Jason Eatock, head of SME, Zurich Insurance, says that while SMEs are more aware than ever about the need to protect reputation, they need help from brokers to take the right steps
Examples of business reputation loss have been widespread and high profile in the corporate arena in recent years. But how has that changed smaller companies’ attitude to recognising and managing this type of risk?
Research suggests that SMEs are concerned about reputation risk and have been for some time. A 2013 Datamonitor SME report showed 51% of businesses were either ‘fairly’ or ‘very concerned’ about reputation damage and the issue was an area of interest for insurance cover.
Zurich’s SME Risk Index highlighted an increasing awareness of reputation risk alongside cautiousness about its potential business impact. Small companies that survived the recession are well aware that their fortunes can turn on one contract, therefore the importance of a sound business reputation is attracting greater attention.
Although social media is considered a reputation threat by only about 30% of SMEs according to Zurich’s Risk Index - with particular reference to reviews and rankings – the online dimension has certainly exacerbated the level of risk for companies. Social media has the potential to send bad news about, or criticism of, an organisation around the world in seconds.
Building and protecting reputation
Despite their increased interest, we are yet to see SMEs actively managing reputation or investing in relevant insurance cover. The latter is more understandable, as while the market for reputation-related insurance products is becoming more relevant, it remains underdeveloped and in need of more options for businesses to transfer such risk.
In terms of reputation, the long-established principles of doing good business apply equally today. Maintaining customer service, ensuring products and services live up to their promise, validating the quality of suppliers and following up with customers to verify their satisfaction might be considered obvious, yet businesses mustn’t overlook that doing the basics is critical to building and managing reputation.
This can be supported by having insurance cover that will respond when needed. Companies should select a high quality insurance product that responds in the event of a disaster and trust the advice of their broker rather than making decisions based on price alone.
For example, brokers can help companies consider business interruption extensions relating to key customers and suppliers to give rigour to the supply chain and ensure small companies are able to remain responsive to customers following an interruption in another part of the chain.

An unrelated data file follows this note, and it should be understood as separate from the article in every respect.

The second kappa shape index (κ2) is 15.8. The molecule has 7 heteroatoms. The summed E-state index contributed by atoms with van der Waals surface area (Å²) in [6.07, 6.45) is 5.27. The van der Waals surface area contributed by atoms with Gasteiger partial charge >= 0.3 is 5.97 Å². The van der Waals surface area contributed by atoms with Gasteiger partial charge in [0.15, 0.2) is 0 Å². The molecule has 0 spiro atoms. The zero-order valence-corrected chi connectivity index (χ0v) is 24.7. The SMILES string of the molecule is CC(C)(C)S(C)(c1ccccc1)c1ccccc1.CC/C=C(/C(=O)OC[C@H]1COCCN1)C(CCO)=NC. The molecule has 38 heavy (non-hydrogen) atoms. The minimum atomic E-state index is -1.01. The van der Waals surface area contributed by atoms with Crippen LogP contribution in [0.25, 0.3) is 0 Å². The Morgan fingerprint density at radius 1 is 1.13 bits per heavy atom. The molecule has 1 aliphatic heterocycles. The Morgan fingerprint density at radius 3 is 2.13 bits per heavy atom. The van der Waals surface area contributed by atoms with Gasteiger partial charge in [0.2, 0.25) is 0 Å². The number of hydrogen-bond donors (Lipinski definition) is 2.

But the intangibility of ‘reputation’ and the uncertainty in assessing the impact of any event only adds to the complexity of writing insurance against small businesses’ loss of reputation.
The game-changing nature of digital media
The rise in the use of internet-enabled, mobile devices has been accompanied by the willingness of people to relay their unhappy experiences. When online, these comments are highly shareable through Facebook, Twitter or other sites like TripAdvisor for hotels and restaurants or Checkatrade for tradespeople. The ability for negative comments to become viral is a real threat to business reputation and, ultimately, bottom lines.
Studies suggest that companies can gain tangible impacts to the bottom line by improving their virtual reputation. That’s why Zurich UK is partnering with online reputation management company Reputation.com to launch a user-friendly risk management tool that translates the complexity and volume of online information into simple dashboards, which will help brokers and SMEs create, monitor and improve their online reputation.
In one example, the reputation of an international property dealer came under threat when a former employee published false allegations about the company online. The amount of web hits this attracted caused the content to be featured on page one of Google search results and began affecting the company’s business relationships.
To combat this potentially disastrous situation, Reputation.com implemented a content campaign to downgrade the negative comments in search results and improve the appearance of positive or neutral material. Consequently, search results changed to reflect a more positive and accurate picture of the company, prevented a new threat and provided greater reputation stability.
Happy and unhappy customers will potentially talk about you online, which is beyond your control. But you can influence the way those comments and conversations affect your business reputation.
Contact your Zurich representative for more details about Reputation.com. For the latest insights, shareable content and to accumulate CII CPD learning hours, visit www.insider.zurich.co.uk and follow us on Twitter @ZurichInsider.